Is this wrong use of JMS could be responsable for his CPU hog?
You don't provide enough information to say.
My guess is that since you're invoking createQueue every time you send a message that you're also creating a new connection, session, and producer as well which is a significant anti-pattern. Connections specifically are heavy and meant to be re-used whenever possible.
In any event, to track down the cause of CPU spikes you'd need to gather thread dumps from the server at the time of the spike to see what's really going on.
But now I'm curious to know the implications of this wrong approach.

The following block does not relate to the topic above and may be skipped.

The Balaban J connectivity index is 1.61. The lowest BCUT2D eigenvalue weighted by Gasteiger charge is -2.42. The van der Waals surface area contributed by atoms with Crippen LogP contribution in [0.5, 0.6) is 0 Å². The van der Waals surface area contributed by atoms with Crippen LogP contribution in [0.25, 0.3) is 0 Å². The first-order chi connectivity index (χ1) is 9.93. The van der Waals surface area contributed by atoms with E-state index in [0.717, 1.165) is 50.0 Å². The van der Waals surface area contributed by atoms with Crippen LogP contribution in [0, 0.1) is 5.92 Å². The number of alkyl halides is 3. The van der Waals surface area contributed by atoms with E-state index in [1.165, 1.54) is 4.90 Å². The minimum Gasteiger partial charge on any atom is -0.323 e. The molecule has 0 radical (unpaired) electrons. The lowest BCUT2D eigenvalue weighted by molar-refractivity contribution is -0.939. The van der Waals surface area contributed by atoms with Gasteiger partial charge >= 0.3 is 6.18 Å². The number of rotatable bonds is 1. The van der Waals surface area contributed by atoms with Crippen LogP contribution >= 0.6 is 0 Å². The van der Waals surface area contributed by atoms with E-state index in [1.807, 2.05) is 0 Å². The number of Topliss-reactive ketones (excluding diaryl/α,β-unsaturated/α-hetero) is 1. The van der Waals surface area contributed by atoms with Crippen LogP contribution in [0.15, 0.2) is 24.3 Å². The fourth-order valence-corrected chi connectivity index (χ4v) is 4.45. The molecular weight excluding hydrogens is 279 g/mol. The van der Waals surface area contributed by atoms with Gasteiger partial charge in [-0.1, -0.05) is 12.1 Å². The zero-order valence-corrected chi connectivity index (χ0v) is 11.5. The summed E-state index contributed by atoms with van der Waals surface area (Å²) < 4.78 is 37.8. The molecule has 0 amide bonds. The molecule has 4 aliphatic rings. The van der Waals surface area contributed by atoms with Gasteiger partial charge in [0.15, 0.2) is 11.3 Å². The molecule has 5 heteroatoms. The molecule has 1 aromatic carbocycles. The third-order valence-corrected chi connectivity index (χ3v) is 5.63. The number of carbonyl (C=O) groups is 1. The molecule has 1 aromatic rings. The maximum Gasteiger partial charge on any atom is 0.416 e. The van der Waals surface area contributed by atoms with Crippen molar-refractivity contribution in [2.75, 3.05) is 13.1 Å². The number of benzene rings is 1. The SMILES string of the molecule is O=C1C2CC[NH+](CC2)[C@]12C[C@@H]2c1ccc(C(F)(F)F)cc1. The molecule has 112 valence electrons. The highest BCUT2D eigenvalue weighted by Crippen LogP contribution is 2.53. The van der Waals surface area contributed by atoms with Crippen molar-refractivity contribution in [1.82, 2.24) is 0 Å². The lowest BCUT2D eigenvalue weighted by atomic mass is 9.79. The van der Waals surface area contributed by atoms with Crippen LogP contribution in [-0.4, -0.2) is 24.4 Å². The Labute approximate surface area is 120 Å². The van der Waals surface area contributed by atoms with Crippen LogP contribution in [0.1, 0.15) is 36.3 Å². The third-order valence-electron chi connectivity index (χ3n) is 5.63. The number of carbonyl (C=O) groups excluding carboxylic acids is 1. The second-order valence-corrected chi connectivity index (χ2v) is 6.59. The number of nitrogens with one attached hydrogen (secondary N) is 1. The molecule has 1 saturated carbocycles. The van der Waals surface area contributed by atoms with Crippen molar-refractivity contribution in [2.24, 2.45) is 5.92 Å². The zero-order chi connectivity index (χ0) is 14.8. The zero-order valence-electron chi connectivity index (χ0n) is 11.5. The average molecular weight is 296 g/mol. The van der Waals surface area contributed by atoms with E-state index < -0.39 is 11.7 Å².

How Wildfly handle this queues? Are these queues "physical" like the JNDI ones?
As the JavaDoc for Session.createQueue (which you linked) states, "Note that this method simply creates an object that encapsulates the name of a queue. It does not create the physical queue in the JMS provider." The Artemis client will also perform a query so that if the name of the queue which is passed to createQueue does not physically exist on the server a JMSException will be thrown. This query is probably less costly than performing a JNDI lookup because a JNDI lookup needs its own connection (which you're probably creating every time you do a look-up).